The last bell rang, and Lizzy headed back to her locker, before heading home. Jerrah followed Lizzy to her locker.
“So, I was wondering, with you being new to town, if you wanted to come over to my place tonight after supper? I think we live close to each other. I live in the house three doors behind the gift shop, with the hedge,” Jerrah blurted out quickly and nervously.
Lizzy lived in the apartment above a quiet gift shop on main street. Jerrah had probably seen Lizzy going home a few times while going home herself. “I live in the apartment above the gift shop,” Lizzy replied, quietly, not knowing how Jerrah would react. It was a great apartment, but an unusual place to live.
“Neat,” Jerrah replied. “Do you get to play in the store after hours?”
“No,” Lizzy explained. “We have a separate entrance at the back. I like my new home. It’s large, and quiet. No loud neighbors like back in the city.”
“Do you like it here?” Jerrah asked.
“Yah,” Lizzy replied, shyly. “I wasn’t sure how starting over would be, in a small place like this. I just like how I can do my thing, and nobody bugs me. Most people leave me alone, and I’m OK with that.”
“I’m not bugging you, am I?” Jerrah asked. She wanted to be friends with Lizzy, and didn’t want to do something that would discourage Lizzy from becoming her friend.
“No,” Lizzy replied. “I’m glad when I can talk with you and Corrine. It’s been a bit lonely.”
“Well, let me know if you can come over tonight.” Jerrah gave Lizzy her number, and started walking home.
“Can I walk home with you?” Lizzy asked.
“Sure!” Jerrah replied, more certain she was making a new friend.
It was a 10-minute walk from the school to the street the girls lived on. Lizzy and Jerrah talked about Lizzy’s family on the walk home. Jerrah didn’t know that Jodi, in grade 8, was Lizzy’s sister. Lizzy’s other two siblings, Dustin and Katelyn, were still in elementary school. Lizzy’s mother, Helen Dyck, had picked them up from their school, which was farther away, before she needed to go to work at Mario’s Pizza, as a waitress.
“I thought your mom might be the waitress my Uncle Mario hired,” Jerrah answered, smiling.
“Your Uncle’s Mario!” Lizzy exclaimed. “He’s so nice to my family!”
“Well, he said your mom’s had a tough time, and he wanted your family to feel welcome,” Jerrah explained.
“It was tough at first, but we got used to being here,” Lizzy explained. “My Dad made sure we had the support we need, including a great place to live. And Mom makes more money here, since the restaurant is busier, and she makes more tips. Everyone except my sister Katelyn likes this town better.”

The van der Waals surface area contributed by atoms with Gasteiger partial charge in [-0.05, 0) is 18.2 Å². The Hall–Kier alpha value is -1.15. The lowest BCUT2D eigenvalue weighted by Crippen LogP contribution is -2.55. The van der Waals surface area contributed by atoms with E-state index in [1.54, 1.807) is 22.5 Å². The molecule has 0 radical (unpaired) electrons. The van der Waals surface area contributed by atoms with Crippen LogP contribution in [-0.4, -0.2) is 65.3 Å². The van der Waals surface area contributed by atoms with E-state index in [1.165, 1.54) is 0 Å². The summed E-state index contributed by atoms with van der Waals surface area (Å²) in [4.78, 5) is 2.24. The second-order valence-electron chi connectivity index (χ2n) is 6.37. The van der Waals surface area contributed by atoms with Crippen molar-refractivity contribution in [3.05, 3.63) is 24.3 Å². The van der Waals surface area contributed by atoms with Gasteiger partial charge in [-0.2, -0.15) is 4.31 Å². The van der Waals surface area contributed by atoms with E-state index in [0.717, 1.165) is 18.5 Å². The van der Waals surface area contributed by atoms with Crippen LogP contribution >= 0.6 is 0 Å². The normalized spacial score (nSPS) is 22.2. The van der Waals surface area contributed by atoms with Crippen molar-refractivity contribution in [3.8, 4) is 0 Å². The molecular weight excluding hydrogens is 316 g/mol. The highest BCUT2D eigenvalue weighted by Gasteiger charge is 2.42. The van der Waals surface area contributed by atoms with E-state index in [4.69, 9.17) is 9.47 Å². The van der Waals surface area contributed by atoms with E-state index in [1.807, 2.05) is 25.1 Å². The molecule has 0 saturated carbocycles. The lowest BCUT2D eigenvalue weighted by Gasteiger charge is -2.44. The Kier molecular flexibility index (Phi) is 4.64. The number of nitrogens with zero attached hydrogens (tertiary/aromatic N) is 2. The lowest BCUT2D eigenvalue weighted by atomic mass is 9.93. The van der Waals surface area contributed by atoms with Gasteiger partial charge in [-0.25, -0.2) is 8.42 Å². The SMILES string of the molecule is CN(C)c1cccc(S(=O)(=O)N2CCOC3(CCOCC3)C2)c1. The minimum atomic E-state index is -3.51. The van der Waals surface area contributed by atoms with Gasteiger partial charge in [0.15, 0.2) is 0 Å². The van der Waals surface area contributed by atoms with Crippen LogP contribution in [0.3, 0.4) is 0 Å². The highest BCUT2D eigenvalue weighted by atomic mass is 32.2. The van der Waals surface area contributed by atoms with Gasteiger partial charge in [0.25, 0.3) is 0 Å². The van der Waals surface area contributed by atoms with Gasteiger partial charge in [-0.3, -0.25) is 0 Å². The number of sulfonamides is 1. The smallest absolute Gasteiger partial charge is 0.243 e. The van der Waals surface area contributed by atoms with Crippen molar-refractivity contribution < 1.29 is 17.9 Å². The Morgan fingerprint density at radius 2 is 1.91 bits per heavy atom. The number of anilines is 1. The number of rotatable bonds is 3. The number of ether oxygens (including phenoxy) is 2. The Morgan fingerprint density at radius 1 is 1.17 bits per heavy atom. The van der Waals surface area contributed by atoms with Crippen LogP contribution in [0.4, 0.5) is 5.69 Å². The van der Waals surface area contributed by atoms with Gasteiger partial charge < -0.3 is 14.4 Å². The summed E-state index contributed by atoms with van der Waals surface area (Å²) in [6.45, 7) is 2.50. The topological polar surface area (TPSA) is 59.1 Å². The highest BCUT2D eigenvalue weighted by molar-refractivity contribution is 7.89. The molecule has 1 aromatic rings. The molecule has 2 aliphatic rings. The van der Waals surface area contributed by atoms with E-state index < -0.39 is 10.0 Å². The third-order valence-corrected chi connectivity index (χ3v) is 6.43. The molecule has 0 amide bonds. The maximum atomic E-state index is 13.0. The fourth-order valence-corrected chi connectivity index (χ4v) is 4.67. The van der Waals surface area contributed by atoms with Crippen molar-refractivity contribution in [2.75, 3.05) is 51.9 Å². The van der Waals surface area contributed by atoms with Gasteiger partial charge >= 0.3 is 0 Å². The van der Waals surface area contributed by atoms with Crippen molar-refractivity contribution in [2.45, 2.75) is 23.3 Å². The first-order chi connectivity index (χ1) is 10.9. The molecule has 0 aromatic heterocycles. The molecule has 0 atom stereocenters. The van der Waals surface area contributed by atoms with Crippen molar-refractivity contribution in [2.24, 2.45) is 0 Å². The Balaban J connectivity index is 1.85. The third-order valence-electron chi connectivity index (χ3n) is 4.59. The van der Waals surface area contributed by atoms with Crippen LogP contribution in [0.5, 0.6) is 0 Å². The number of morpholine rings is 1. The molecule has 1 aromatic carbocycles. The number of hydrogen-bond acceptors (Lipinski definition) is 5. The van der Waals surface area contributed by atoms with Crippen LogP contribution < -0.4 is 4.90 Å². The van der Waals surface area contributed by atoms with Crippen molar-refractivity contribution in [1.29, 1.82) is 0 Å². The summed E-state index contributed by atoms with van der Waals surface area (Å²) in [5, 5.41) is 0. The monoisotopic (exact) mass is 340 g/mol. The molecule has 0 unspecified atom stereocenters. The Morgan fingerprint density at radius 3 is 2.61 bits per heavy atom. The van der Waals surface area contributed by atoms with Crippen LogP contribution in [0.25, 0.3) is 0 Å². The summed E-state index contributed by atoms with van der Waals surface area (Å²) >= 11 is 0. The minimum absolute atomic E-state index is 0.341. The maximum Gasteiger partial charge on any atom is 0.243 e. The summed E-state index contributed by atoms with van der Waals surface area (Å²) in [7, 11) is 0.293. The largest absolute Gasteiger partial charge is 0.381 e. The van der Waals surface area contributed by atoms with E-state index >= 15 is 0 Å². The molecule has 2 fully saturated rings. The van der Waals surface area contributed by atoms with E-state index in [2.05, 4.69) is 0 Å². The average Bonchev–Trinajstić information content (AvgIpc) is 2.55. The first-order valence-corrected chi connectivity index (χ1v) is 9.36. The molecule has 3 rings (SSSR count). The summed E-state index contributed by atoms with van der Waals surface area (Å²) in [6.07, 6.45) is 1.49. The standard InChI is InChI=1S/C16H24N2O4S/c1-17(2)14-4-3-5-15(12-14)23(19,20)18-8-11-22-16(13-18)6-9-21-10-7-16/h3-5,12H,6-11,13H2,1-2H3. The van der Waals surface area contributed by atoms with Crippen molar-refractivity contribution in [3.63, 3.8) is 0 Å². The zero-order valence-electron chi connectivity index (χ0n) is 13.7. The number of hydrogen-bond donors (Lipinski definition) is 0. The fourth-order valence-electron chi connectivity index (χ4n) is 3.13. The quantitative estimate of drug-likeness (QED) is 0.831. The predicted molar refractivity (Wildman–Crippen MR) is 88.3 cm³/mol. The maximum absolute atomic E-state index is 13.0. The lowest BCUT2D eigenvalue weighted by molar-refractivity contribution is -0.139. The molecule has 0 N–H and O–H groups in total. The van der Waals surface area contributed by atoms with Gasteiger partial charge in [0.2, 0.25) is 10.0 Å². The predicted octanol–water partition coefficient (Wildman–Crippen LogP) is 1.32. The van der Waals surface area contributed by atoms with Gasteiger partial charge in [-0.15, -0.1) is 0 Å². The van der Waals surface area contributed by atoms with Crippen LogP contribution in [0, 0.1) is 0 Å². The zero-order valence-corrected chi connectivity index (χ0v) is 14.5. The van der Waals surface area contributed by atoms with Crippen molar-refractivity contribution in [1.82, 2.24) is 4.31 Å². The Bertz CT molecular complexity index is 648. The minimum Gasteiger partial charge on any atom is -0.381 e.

“That’s good,” Jerrah said, now in front of her house. “You have my number. Call me. I’m free after 6:00.” Jerrah waved goodbye, and entered her house.
Jerrah had heard her Uncle Mario talk about his new waitress and her family, that had moved to town. “There are four kids,” her uncle explained to Jerrah at Thanksgiving. “Three girls and a boy. The oldest girl is a little older than you. And one girl is younger than you. ‘Hard-headed and stubborn,’ her mother says. The boy is youngest, at 9. He’s already made some good friends who like camping and the outdoors,” her Uncle finished.
“I thought there were three girls, Uncle Mario?” Jerrah asked.
“Oh, right,” Jerrah’s uncle corrected himself. “Helen said Lizzy had just gone into grade 7, like you! She’s very shy, though. As strong as her older sister is, Lizzy is timid. Helen also said Lizzy doesn’t seem to want to grow up. Helen said she had to protect and comfort her, and Lizzy still wants to be comforted, like she was little.”
After her Uncle had described Lizzy, Jerrah knew exactly who he was talking about. Lizzy was a bit strange. At school, she wore less mature clothing with kids designs, occasionally even wearing a dress, like she was going to Sunday School or something. She was shorter than almost all the girls in school, and wore her hair in pigtails or braids, like she better belonged in kindergarten. Jerrah initially thought Lizzy was strange too, but Lizzy’s childlike innocence had grown on Jerrah.
Jerrah had been an only child, until three years ago. Her mother had remarried, and her step-father and mother had a new baby. Both her mother and step-father were kind, and loved Jerrah, but it wasn’t the same now that her little sister Jenny was part of her family. Jerrah hadn’t been expected to take care of the baby, but she did occasionally help feed and diaper Jenny when she wanted. Jerrah loved her little sister, but was a little jealous of the attention her sister was getting. Her parents had always pushed Jerrah to achieve, and being pushed all the time was starting to wear on Jerrah. She envied her sister Jenny, for the carefree life she had. Jenny got to play or watch TV all day. Her parents fed and dressed Jenny, and gave her lots of new toys to keep her busy and help her learn. Jenny was even potty trained now, aside from accidents at night. Jerrah and Jenny shared a room, and Jerrah sometimes helped Jenny get ready for bed. Jerrah would lay her sister on the changing table, and powder and diaper her, before choosing a cute outfit for her to wear to bed. It reminded Jerrah of how her parents had gotten her ready for bed, until she turned eight.
“Trade you places,” Jerrah thought to herself.